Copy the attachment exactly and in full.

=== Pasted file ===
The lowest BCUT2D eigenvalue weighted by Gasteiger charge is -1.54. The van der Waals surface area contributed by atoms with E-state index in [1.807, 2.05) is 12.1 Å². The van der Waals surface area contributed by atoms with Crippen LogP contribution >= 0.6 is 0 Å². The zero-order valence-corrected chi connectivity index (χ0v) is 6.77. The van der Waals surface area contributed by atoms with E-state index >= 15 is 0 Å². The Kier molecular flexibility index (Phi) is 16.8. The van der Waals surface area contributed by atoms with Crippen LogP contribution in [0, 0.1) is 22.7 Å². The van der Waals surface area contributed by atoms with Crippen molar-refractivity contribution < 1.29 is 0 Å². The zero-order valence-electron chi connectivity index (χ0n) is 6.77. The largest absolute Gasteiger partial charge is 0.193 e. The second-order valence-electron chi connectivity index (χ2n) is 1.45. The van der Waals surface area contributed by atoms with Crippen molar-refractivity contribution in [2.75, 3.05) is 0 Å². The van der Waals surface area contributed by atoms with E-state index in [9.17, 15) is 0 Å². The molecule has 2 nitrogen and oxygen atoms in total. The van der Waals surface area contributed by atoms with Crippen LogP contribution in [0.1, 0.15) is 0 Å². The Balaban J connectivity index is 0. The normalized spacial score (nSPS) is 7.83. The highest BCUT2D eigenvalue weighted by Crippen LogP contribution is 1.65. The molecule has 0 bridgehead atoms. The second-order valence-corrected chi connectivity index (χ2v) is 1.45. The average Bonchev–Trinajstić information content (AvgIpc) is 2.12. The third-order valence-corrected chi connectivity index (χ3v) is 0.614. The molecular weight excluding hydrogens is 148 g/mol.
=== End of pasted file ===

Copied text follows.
The lowest BCUT2D eigenvalue weighted by Gasteiger charge is -1.54. The van der Waals surface area contributed by atoms with E-state index in [1.807, 2.05) is 12.1 Å². The van der Waals surface area contributed by atoms with Crippen LogP contribution >= 0.6 is 0 Å². The zero-order valence-corrected chi connectivity index (χ0v) is 6.77. The van der Waals surface area contributed by atoms with E-state index >= 15 is 0 Å². The Kier molecular flexibility index (Phi) is 16.8. The van der Waals surface area contributed by atoms with Crippen LogP contribution in [0, 0.1) is 22.7 Å². The van der Waals surface area contributed by atoms with Crippen molar-refractivity contribution < 1.29 is 0 Å². The zero-order valence-electron chi connectivity index (χ0n) is 6.77. The largest absolute Gasteiger partial charge is 0.193 e. The second-order valence-electron chi connectivity index (χ2n) is 1.45. The van der Waals surface area contributed by atoms with Crippen molar-refractivity contribution in [2.75, 3.05) is 0 Å². The van der Waals surface area contributed by atoms with E-state index in [9.17, 15) is 0 Å². The molecule has 2 nitrogen and oxygen atoms in total. The van der Waals surface area contributed by atoms with Crippen LogP contribution in [0.1, 0.15) is 0 Å². The Balaban J connectivity index is 0. The normalized spacial score (nSPS) is 7.83. The highest BCUT2D eigenvalue weighted by Crippen LogP contribution is 1.65. The molecule has 0 bridgehead atoms. The second-order valence-corrected chi connectivity index (χ2v) is 1.45. The average Bonchev–Trinajstić information content (AvgIpc) is 2.12. The third-order valence-corrected chi connectivity index (χ3v) is 0.614. The molecular weight excluding hydrogens is 148 g/mol.